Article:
Dieters will soon be able to pick up an over-the-counter pill that its makers claim will help shed pounds by absorbing some of the fat from food.
Those looking to lose weight will be able to pick up Alli (also known as orlistat) from pharmacies without the need for prescriptions.
A four-week supply costing £49.95, or a two-week course at £32.95, will be available to adults with a body mass index (BMI) of 28 or over, after a consultation with a pharmacist. Obese people are classed as having a BMI of more than 30.
Its maker, GlaxoSmithKline, said the drug absorbs about 25% of the fat from food, thereby preventing it being turned into extra weight to be carried around.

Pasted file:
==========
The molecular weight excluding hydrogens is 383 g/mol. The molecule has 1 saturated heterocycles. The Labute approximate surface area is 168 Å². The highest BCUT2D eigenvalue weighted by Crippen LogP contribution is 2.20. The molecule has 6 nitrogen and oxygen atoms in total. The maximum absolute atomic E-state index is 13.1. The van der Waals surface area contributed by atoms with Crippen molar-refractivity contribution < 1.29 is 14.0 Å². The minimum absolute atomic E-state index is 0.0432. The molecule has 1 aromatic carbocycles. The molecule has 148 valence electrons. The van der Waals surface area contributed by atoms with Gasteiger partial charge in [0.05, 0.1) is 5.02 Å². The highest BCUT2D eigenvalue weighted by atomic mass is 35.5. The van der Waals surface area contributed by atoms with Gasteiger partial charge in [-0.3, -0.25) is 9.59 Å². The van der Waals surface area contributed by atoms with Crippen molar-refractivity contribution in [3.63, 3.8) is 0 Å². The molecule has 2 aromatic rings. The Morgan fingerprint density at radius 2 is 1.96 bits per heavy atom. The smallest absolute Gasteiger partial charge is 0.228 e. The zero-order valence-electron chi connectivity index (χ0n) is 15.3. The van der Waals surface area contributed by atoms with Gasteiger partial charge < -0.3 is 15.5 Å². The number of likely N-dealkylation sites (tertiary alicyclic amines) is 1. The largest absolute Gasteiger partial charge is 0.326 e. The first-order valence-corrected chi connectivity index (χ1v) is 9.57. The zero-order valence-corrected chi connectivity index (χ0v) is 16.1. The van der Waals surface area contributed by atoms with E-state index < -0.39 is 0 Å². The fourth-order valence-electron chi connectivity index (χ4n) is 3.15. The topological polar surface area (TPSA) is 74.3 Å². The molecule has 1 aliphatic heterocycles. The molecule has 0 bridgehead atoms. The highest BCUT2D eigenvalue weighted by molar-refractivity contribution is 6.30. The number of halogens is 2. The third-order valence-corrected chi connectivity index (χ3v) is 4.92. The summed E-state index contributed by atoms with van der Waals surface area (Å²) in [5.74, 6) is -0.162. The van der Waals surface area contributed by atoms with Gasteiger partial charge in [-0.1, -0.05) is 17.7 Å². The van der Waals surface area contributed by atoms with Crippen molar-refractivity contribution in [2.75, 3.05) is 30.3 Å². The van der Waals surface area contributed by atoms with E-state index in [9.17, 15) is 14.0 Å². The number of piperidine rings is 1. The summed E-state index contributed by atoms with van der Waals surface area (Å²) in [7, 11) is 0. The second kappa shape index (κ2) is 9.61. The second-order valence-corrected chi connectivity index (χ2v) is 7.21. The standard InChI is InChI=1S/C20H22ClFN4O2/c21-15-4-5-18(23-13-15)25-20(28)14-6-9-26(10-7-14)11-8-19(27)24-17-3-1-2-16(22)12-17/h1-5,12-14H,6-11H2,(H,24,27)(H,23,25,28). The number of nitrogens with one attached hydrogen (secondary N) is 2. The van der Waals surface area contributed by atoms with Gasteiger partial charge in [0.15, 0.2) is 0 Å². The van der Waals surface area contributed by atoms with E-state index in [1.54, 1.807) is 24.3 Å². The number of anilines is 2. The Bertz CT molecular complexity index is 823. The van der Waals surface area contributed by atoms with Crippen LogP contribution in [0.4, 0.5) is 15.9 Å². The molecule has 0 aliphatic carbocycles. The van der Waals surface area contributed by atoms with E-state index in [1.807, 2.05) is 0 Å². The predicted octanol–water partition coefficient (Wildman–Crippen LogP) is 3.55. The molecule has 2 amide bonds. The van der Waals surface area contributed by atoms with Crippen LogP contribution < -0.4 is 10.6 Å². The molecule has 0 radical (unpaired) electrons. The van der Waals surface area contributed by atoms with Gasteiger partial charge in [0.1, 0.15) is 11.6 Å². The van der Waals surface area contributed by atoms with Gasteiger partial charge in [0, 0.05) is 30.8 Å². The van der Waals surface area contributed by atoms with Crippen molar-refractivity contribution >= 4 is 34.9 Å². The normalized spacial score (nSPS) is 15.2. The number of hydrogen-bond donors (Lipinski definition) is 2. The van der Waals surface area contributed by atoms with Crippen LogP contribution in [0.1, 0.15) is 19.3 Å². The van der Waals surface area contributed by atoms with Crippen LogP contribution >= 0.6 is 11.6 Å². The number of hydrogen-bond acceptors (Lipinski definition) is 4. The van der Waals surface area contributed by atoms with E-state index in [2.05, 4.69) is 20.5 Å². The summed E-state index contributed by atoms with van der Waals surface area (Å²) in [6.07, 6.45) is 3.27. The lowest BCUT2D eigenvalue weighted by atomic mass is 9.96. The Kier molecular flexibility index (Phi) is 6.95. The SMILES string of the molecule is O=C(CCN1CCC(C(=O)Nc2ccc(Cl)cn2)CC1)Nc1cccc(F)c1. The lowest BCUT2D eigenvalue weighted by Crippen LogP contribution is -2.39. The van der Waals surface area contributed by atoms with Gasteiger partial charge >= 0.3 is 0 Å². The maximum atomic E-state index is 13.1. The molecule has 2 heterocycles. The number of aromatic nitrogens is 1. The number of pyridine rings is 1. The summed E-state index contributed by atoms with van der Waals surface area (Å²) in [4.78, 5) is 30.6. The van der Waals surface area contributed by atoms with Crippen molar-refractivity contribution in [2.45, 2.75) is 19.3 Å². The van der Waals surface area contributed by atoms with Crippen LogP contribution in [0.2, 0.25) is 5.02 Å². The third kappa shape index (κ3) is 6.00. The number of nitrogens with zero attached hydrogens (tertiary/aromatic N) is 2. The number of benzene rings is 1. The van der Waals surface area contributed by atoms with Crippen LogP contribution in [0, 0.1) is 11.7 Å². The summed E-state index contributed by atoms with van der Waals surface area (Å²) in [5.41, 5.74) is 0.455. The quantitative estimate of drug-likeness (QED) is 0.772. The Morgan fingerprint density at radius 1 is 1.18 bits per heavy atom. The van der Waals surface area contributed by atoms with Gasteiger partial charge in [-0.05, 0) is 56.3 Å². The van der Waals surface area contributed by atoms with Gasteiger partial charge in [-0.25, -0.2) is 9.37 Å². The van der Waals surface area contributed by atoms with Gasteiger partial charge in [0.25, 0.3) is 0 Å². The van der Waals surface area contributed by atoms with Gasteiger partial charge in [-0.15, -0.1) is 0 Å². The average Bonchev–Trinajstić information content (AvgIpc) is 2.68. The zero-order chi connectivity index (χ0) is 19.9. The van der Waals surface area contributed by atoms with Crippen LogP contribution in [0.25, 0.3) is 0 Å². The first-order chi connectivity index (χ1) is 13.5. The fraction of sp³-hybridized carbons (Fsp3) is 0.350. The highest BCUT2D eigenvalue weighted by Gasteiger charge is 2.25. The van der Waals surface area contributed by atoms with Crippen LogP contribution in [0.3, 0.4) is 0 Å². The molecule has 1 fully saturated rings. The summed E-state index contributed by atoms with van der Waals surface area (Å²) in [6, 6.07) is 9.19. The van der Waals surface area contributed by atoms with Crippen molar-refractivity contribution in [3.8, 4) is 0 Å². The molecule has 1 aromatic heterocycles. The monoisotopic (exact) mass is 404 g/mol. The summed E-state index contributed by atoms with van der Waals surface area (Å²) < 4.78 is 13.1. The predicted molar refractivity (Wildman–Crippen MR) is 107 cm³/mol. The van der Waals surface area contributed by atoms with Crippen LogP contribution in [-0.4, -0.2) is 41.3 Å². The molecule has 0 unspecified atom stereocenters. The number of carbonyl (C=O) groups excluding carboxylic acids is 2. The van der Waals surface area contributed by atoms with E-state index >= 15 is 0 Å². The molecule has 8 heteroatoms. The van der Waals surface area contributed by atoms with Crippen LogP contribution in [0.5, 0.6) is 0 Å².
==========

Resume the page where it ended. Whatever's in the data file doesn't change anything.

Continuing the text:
The pharmaceutical giant said that all pharmacists in the UK have been offered training to help them correctly identify a person's BMI and ask them suitable "fielding" questions regarding their motivation for taking the drug. Health professionals will also be told to ask people about their medical history.
Almost one in four (24%) of adults in the UK are now obese. The drug is not suitable for children under the age of 18.